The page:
Recently I have encountered the debate of what is more valuable in a K-12 ensemble classroom: an excellent conducting gesture or rehearsal technique.
I say both are definitely important, but I strongly lean towards having more rehearsal chops.
Here’s why: I’ve seen some amazing conductors lead TERRIBLE rehearsals.
There is definitely an art to great conducting. If you are able to elicit a response from an ensemble in regards to both musicality and metric precision, than you have an extra skill in leading a great rehearsal: less talking, more showing. It’s an incredible time saver!
If you can’t systemically teach repertoire, or even charm a crowd, then I don’t think it matters how you conduct. Your rehearsal is going to be confusing and stale.
In my experiences both as an ensemble member and as a conductor/teacher, these are the items that contribute to an excellent rehearsal:
- There’s a goal in mind, and everyone in the room is made aware of the goal. Whether it be tackling a specific passage in a piece, learning pronunciation, incorporating dynamic contrast to a piece, etc. There is no need to blindly lead people through a rehearsal, or it will feel like mindless singing to them. Give everyone a purpose for their singing and focus!
- New information is being provided. Everyone in the room should learn something new in each rehearsal, whether it be as simple as a new section of music, or a new musical concept. If there is nothing new in each rehearsal, it will feel like a mindless routine. In a K-12 rehearsal, even if you are just reviewing on a Friday before the weekend, find SOMETHING new to share, whether it be a vocabulary word, information about the composer, or some form of musical skill that can be applied to a piece (such as theory concepts, literacy skills, etc).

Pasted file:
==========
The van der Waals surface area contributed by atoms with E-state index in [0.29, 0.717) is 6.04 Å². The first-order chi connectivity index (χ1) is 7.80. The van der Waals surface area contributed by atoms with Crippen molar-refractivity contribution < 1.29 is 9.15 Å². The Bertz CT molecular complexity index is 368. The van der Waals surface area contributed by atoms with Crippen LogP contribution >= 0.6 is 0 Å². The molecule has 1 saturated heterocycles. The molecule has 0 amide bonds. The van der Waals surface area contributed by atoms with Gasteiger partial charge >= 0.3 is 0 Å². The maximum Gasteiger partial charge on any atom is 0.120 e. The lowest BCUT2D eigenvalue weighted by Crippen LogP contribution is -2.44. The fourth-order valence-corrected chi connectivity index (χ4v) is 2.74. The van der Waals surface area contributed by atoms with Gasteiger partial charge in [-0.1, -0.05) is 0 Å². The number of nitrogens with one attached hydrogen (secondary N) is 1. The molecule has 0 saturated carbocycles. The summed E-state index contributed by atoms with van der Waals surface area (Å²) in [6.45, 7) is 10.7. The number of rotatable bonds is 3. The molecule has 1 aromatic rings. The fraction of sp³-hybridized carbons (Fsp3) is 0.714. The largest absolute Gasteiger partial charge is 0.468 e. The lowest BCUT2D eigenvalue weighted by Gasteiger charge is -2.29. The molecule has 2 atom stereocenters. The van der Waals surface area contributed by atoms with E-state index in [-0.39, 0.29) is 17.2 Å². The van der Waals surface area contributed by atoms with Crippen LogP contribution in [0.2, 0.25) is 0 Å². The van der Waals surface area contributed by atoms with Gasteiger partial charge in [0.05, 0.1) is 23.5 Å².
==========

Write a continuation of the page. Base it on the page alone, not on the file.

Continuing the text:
- Organization is obvious. Come to rehearsal with a plan. Everyone in the room can tell if you are making it up as you go along. Be familiar with the passages you are rehearsing, and spend time in the score before rehearsal. Additionally, make it a seamless plan. Jumping from random sections of different pieces is going to make the ensemble feel on edge. Always make sure there is a sense of flow.
- Be kind, be encouraging, and be cool! Ensembles will make mistakes, they will struggle with certain passages, and sometimes they will be tired and uninterested! That’s OK!! It’s how you handle those different ensemble moods that leads to a successful rehearsal. Always acknowledge the ensemble as “we.” You are as much a part of the ensemble as the performers, you just have a different role. Saying “you aren’t focused today,” or, “you are missing that interval in measure 4,” may seem harmless, but it can make ensemble members feel defeated or even targeted. The more inclusive you are, the better. And of course, have fun! Corporate music making is an activity people take part in for some level of enjoyment. Yes, you want an excellent product and you work on serious repertoire, but there is no reason not to make the process enjoyable and exciting. Make jokes, share stories, and invest in the people you are waving your hands at! It will go a long way!!
I had the opportunity to participate in #MusEdChat the other day for the first time in ages! I brought up this debate and had a lot of great responses that I thought I would share with you:
How do you feel about gesture vs. rehearsal technique? Leave a comment below, or continue the conversation on Twitter @LindsayBrazell.
Photo Credit: https://www.flickr.com/photos/wwworks/
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